with Tony D'Souza
When • 7 p.m. Tuesday
Where • Left Bank Books, 399 North Euclid Avenue
How much • Free
More info • 314-367-6731; left-bank.com
St. Louis writer Richard Burgin's seventh book of short stories is a collection of dark and realistic tales about people who try to hang on to shreds of hope and humor in their despair.
Often, Burgin's characters miss the meaning of all they've undergone, and they're left with memories of regret and anguish. They're obsessive, eccentric, sometimes sociopathic. Yet, from the smartest college man to the murderous drunk, from the drug dealer to the harmless but conflicted housebreaker, they're mired in thought, "grappling with some of the painful riddles of the world." They worry about money, they try to find love without much success and, of course, they worry about death.
Burgin, founder and editor of Boulevard, one of the best literary magazines in the country, teaches at St. Louis University. And some of these dozen remarkably diverse stories take place in or have a St. Louis connection. Others happen in the seedy part of Boston, Philadelphia, Los Angeles, London and New York; a couple of his characters meet on the Internet.
It's almost New Year's Eve in "Caesar," and Malcolm — his middle name is Caesar — goes off to the St. Louis Ritz to celebrate his recent inheritance. He invites his cab driver for a drink. As the night progresses, Malcolm attempts to seduce the driver. He quotes T.S. Eliot, "We had the experience but missed the meaning," and accidentally offends the driver, who thinks the comment refers to him.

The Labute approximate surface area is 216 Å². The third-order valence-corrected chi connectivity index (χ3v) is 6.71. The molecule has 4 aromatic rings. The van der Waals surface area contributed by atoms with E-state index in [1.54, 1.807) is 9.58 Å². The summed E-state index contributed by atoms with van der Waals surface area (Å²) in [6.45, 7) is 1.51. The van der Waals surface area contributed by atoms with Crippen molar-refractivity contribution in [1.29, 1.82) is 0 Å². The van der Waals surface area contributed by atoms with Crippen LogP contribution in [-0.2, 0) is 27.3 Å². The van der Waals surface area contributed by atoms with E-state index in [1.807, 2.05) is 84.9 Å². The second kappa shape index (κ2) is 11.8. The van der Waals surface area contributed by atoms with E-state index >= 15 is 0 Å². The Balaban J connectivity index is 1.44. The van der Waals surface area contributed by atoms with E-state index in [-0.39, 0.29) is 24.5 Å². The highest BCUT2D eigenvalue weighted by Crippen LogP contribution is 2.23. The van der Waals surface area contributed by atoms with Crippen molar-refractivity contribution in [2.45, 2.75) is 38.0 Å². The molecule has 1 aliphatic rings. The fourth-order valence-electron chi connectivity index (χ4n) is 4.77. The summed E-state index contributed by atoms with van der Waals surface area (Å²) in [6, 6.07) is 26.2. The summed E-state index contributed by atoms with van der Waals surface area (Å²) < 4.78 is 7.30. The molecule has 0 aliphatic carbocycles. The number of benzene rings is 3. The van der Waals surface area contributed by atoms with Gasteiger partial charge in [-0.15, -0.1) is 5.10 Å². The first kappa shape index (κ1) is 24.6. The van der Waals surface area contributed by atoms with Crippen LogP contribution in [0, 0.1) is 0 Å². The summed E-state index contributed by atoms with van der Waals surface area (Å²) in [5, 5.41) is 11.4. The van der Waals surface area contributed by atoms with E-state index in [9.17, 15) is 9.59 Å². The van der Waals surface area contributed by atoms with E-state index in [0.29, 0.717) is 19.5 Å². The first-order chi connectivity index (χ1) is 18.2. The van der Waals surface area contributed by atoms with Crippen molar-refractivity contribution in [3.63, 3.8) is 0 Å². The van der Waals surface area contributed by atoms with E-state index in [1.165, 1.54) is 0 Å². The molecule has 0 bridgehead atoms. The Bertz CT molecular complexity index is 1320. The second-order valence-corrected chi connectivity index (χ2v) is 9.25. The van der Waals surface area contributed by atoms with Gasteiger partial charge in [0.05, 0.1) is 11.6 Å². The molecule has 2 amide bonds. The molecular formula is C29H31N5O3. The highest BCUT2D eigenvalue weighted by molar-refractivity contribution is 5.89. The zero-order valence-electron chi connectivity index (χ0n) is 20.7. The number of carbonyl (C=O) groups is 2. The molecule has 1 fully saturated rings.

Though Malcolm's anticipated pickup fails, another rendezvous, this one inadvertent, materializes but goes spectacularly haywire.
Paulette quotes the same Eliot line to Gerry in "Memorial Day." Gerry's a middle-age St. Louisan who looks back at an affair he had 30 years ago with Paulette in London. He'd assumed that the affair would be a one-night stand but discovers that he loves Paulette and wants to reunite.
Even when Burgin's characters aren't quoting Eliot, they still miss the meaning of their experiences. Parker and Gene are in a strip bar in "The Dolphin." Both feel dead inside. Parker says he's "dead in the sense of feeling hopeless"; Gene says he's "dead in the sense of dead," and he's kidding only a little. They're both trying to kill their memories of ruined love lives. Unfortunately, Gene also wants to kill his cheating stripper girlfriend, and Parker tries to talk him out of it.
In "Do You Like This Room?" Phil, despondent over losing his girlfriend, terrorizes a woman, an Internet date. She happens to be a therapist whom he forces to play a game of mock-therapy. With memories, platitudes and guns, she discusses his feelings about loneliness while he gives her the chance to shoot him and escape — or be shot.
Although his stories are dark to the point of being sinister, many of Burgin's characters find wit, absurdity, or a recently uncovered sense of humanity that allows them to live despite their pain.
Some, though, aren't so lucky. But each of these astounding tales resonates in a unique way, and it's not surprising that Burgin has won five Pushcart Prizes for his short stories.
Joseph Peschel (josephpeschel.com) is a freelance writer and critic in South Dakota.
Stories by Richard Burgin
Published by Johns Hopkins University Press, 280 pages, $30